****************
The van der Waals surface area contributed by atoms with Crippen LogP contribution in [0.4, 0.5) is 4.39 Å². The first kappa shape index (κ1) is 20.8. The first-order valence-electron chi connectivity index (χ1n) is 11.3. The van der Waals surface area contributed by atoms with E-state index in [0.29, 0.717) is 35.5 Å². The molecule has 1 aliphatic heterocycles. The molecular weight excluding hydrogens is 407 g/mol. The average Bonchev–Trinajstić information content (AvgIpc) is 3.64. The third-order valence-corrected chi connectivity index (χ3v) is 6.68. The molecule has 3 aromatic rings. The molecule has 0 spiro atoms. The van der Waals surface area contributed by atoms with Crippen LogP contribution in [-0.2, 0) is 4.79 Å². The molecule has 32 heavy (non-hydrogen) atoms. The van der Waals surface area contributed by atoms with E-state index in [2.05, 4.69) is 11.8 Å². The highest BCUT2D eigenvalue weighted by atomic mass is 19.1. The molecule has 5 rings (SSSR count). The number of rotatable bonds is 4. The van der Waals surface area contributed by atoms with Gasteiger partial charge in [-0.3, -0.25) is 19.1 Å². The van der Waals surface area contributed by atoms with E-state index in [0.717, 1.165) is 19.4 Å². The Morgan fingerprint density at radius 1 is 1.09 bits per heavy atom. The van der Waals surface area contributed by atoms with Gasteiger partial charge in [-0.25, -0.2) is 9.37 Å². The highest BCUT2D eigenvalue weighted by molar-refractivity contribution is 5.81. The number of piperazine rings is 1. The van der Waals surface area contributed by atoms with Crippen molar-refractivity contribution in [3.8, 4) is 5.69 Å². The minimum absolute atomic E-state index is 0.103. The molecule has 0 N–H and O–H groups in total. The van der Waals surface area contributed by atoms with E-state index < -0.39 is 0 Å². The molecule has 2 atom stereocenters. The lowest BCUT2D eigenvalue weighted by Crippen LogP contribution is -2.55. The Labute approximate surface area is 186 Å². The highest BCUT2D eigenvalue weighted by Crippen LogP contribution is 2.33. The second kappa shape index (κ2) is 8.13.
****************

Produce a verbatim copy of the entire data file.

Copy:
The van der Waals surface area contributed by atoms with Crippen LogP contribution in [0.4, 0.5) is 4.39 Å². The first kappa shape index (κ1) is 20.8. The first-order valence-electron chi connectivity index (χ1n) is 11.3. The van der Waals surface area contributed by atoms with E-state index in [0.29, 0.717) is 35.5 Å². The molecule has 1 aliphatic heterocycles. The molecular weight excluding hydrogens is 407 g/mol. The average Bonchev–Trinajstić information content (AvgIpc) is 3.64. The third-order valence-corrected chi connectivity index (χ3v) is 6.68. The molecule has 3 aromatic rings. The molecule has 0 spiro atoms. The van der Waals surface area contributed by atoms with Crippen LogP contribution in [-0.2, 0) is 4.79 Å². The molecule has 32 heavy (non-hydrogen) atoms. The van der Waals surface area contributed by atoms with E-state index in [2.05, 4.69) is 11.8 Å². The highest BCUT2D eigenvalue weighted by atomic mass is 19.1. The molecule has 5 rings (SSSR count). The number of rotatable bonds is 4. The van der Waals surface area contributed by atoms with Gasteiger partial charge in [-0.3, -0.25) is 19.1 Å². The van der Waals surface area contributed by atoms with E-state index in [0.717, 1.165) is 19.4 Å². The Morgan fingerprint density at radius 1 is 1.09 bits per heavy atom. The van der Waals surface area contributed by atoms with Gasteiger partial charge in [-0.25, -0.2) is 9.37 Å². The highest BCUT2D eigenvalue weighted by molar-refractivity contribution is 5.81. The number of piperazine rings is 1. The van der Waals surface area contributed by atoms with Crippen molar-refractivity contribution in [3.8, 4) is 5.69 Å². The minimum absolute atomic E-state index is 0.103. The molecule has 0 N–H and O–H groups in total. The van der Waals surface area contributed by atoms with E-state index < -0.39 is 0 Å². The molecule has 2 atom stereocenters. The lowest BCUT2D eigenvalue weighted by Crippen LogP contribution is -2.55. The Labute approximate surface area is 186 Å². The highest BCUT2D eigenvalue weighted by Crippen LogP contribution is 2.33. The second kappa shape index (κ2) is 8.13.